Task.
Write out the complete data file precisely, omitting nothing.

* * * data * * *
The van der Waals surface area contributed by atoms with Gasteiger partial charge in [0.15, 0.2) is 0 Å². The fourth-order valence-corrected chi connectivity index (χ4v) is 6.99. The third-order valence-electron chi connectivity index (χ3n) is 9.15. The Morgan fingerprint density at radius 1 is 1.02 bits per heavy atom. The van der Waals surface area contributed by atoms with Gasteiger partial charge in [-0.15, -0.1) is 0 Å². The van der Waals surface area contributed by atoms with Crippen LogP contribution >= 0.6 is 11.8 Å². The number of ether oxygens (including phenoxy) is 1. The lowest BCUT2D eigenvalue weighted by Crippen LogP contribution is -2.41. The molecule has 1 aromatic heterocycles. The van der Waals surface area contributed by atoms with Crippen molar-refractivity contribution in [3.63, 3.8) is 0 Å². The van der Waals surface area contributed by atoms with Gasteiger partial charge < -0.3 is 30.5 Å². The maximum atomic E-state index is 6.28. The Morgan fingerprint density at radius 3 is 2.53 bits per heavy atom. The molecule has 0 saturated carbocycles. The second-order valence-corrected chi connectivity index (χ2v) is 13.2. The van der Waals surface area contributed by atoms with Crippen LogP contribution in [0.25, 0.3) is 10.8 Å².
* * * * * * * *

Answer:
The van der Waals surface area contributed by atoms with Gasteiger partial charge in [0.15, 0.2) is 0 Å². The fourth-order valence-corrected chi connectivity index (χ4v) is 6.99. The third-order valence-electron chi connectivity index (χ3n) is 9.15. The Morgan fingerprint density at radius 1 is 1.02 bits per heavy atom. The van der Waals surface area contributed by atoms with Gasteiger partial charge in [-0.15, -0.1) is 0 Å². The van der Waals surface area contributed by atoms with Crippen LogP contribution >= 0.6 is 11.8 Å². The number of ether oxygens (including phenoxy) is 1. The lowest BCUT2D eigenvalue weighted by Crippen LogP contribution is -2.41. The molecule has 1 aromatic heterocycles. The van der Waals surface area contributed by atoms with Crippen molar-refractivity contribution in [3.63, 3.8) is 0 Å². The van der Waals surface area contributed by atoms with Gasteiger partial charge < -0.3 is 30.5 Å². The maximum atomic E-state index is 6.28. The Morgan fingerprint density at radius 3 is 2.53 bits per heavy atom. The molecule has 0 saturated carbocycles. The second-order valence-corrected chi connectivity index (χ2v) is 13.2. The van der Waals surface area contributed by atoms with Crippen LogP contribution in [0.25, 0.3) is 10.8 Å².